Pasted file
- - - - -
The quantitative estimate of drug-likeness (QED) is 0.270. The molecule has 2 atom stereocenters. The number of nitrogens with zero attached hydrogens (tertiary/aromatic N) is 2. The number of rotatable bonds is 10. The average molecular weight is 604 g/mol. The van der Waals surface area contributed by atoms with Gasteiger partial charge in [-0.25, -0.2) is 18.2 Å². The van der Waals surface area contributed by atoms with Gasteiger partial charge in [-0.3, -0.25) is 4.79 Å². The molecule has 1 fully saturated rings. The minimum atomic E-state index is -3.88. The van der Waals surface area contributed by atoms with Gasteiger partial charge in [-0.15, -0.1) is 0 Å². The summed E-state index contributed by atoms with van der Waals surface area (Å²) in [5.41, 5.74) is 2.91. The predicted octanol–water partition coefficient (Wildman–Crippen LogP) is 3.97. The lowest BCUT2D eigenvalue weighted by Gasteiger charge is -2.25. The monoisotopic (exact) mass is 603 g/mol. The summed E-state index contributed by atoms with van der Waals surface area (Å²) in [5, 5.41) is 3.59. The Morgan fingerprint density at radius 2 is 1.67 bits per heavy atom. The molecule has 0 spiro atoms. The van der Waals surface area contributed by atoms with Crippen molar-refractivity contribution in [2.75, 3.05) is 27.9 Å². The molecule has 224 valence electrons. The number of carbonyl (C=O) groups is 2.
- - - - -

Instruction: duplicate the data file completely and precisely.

The quantitative estimate of drug-likeness (QED) is 0.270. The molecule has 2 atom stereocenters. The number of nitrogens with zero attached hydrogens (tertiary/aromatic N) is 2. The number of rotatable bonds is 10. The average molecular weight is 604 g/mol. The van der Waals surface area contributed by atoms with Gasteiger partial charge in [-0.25, -0.2) is 18.2 Å². The van der Waals surface area contributed by atoms with Gasteiger partial charge in [-0.3, -0.25) is 4.79 Å². The molecule has 1 fully saturated rings. The minimum atomic E-state index is -3.88. The van der Waals surface area contributed by atoms with Gasteiger partial charge in [-0.15, -0.1) is 0 Å². The summed E-state index contributed by atoms with van der Waals surface area (Å²) in [5.41, 5.74) is 2.91. The predicted octanol–water partition coefficient (Wildman–Crippen LogP) is 3.97. The lowest BCUT2D eigenvalue weighted by Gasteiger charge is -2.25. The monoisotopic (exact) mass is 603 g/mol. The summed E-state index contributed by atoms with van der Waals surface area (Å²) in [5, 5.41) is 3.59. The Morgan fingerprint density at radius 2 is 1.67 bits per heavy atom. The molecule has 0 spiro atoms. The van der Waals surface area contributed by atoms with Crippen molar-refractivity contribution in [2.75, 3.05) is 27.9 Å². The molecule has 224 valence electrons. The number of carbonyl (C=O) groups is 2.